Should election security be updated? | The Tylt

Should election security be updated?

In former special counsel Robert Mueller's testimony before the House Judiciary and Intelligence Committees this July, he gave an explicit warning: Russia is interfering with the United States election systems "as we sit here." In a bipartisan report, the Senate Intelligence Committee found Russian government interference in U.S. elections at the state and local level dating back to 2014. Nevertheless, Senate Majority Leader Mitch McConnell blocked Senate Democrats' efforts to pass two election security bills following Mueller's testimony. Does election security need to be ramped up? 

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Mueller's warning to Congress and the country could not be more clear. Per NPR's Philip Ewing: 

Asked whether Russia would attempt to attack future U.S. elections, as it did in 2016, Mueller replied: "They're doing it as we sit here."

Rep. Will Hurd, R-Texas, asked Mueller how Congress might prevent Russian intelligence and other adversaries from interfering with U.S. elections again, to which Mueller replied the ability of the intelligence community to work together is of the "utmost importance." Mueller also warned committee members that other countries are looking to replicate Russian election interference strategy. And when asked if Russian interference in the 2016 presidential election was a single attempt by the Russians, Mueller confirmed the Russians were not only acting in that very moment—as committee members spent 6 hours questioning Mueller—but they planning to do so again, around the 2020 election and campaign.

Mueller could not have been more clear: the country needs cooperation and swift action at the federal level in order to increase election security. After 22 months of investigation, the country must trust his sense of urgency. Hurd himself acknowledges blocking said election interference is paramount leading into the 2020 election.

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Nevertheless, the day after Mueller's testimony, Senate Majority Leader Mitch McConnell blocked two election security bills. According to ABC News' Trish Turner, McConnell saw the bills as partisan attempts to move forward with practices he believes would benefit Democrats, such as implementing the option for paper ballots.

"This is partisan legislation from the Democratic House of Representatives," McConnell said, noting that the bill garnered just one GOP vote in that chamber and was designed to give Democrats the political upper-hand.
"It's very important that we maintain the integrity and security of our elections in our country," the GOP leader said, but he added, "any Washington involvement in that task needs to be undertaken with extreme care, extreme care and on a thoroughly bipartisan basis. Obviously this legislation is not that. It's just a highly partisan bill from the same folks who spent two years hyping up a conspiracy theory about President Trump and Russia."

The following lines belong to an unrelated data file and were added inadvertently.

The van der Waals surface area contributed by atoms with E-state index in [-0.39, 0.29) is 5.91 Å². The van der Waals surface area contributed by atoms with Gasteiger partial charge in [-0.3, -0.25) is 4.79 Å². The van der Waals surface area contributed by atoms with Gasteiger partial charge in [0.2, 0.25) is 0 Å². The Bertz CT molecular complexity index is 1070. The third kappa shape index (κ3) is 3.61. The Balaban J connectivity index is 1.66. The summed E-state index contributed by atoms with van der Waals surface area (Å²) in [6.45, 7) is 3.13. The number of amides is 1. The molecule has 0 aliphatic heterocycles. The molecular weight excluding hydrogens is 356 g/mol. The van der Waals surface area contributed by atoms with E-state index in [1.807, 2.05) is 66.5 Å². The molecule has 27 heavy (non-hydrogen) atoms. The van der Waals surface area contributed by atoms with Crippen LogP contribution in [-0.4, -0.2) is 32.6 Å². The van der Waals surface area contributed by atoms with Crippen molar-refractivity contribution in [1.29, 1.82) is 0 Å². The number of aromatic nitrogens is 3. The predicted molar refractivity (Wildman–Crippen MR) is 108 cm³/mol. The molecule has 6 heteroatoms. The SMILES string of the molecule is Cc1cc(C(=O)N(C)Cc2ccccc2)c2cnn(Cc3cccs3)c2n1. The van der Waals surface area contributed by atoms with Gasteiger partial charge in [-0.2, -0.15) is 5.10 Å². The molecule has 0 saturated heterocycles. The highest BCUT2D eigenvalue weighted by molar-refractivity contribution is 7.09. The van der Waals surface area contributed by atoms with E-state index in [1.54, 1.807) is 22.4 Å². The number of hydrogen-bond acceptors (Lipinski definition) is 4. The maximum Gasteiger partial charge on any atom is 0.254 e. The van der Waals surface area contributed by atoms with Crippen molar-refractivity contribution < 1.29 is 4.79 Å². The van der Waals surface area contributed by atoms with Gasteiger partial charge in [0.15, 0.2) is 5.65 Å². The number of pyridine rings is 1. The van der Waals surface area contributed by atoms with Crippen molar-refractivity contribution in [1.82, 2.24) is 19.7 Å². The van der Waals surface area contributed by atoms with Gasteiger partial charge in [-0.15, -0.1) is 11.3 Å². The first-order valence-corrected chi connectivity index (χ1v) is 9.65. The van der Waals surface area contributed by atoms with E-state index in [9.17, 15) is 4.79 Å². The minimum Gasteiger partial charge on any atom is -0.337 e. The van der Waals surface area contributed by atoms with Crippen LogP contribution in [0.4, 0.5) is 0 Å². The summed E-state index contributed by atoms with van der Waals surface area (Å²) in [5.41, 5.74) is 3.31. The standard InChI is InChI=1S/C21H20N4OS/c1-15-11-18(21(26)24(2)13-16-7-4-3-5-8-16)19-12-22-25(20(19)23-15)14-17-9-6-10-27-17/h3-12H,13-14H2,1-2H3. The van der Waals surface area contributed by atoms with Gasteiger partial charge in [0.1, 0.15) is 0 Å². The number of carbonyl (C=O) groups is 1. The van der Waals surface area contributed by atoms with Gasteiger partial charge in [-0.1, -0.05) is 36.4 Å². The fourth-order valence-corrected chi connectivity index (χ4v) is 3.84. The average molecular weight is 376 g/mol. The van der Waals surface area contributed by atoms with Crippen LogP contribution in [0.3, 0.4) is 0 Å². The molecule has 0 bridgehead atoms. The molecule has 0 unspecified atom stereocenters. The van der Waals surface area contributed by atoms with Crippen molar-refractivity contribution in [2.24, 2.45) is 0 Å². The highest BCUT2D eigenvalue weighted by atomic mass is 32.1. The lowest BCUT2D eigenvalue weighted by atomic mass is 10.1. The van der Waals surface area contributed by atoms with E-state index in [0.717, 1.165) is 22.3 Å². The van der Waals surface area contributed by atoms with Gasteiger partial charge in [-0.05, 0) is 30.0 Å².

Although McConnell acknowledges the need for secure elections, his statement shows he does not feel pressure to implement aggressive or immediate updates to election practices.

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Senate Minority Leader Chuck Schumer challenged McConnell to put up another bill himself if he didn't like the solutions presented; meaning, the problem still exists despite McConnell's cries of partisan motivations. Per The Hill's Jordain Carney: 

“Mueller's testimony was a clarion call for election security. Mueller's testimony should be a wake-up call to every American, Democrat, Republican, liberal, conservative, that the integrity of our elections is at stake. … This is all about the future of this country,” [Schumer] added.

Furthermore, the Senate Intelligence Committee released a bipartisan report regarding election security and Russian interference in the 2016 election on the same day McConnell blocked the bills in question. The Hill's Morgan Chalfant and Maggie Miller report: 

Among the key findings of the report, the committee writes that “the Russian government directed extensive activity, beginning in at least 2014 and carrying into at least 2017, against U.S. election infrastructure at the state and local level.”
The congressional document...recommended that officials give “renewed attention” to vulnerabilities in voting infrastructure, such as further securing voter registration databases.
The report also recommends that Congress should consider providing additional funding for states to secure elections once the $380 million appropriated by Congress to states for this purpose in 2018 is spent.

According to Senate Intelligence Committee Chairman Richard Burr, R--N.C., there is still much work to be done when it comes to securing U.S. elections. 

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Despite public outcry at the combined circumstances of Mueller's warning, the Senate Intelligence Committee's report, and McConnell's action in response, some people say the outcry itself is partisan. According to this camp, Congress must be very careful about any changes it makes to the country's election system. 

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Politics
Should election security be updated?
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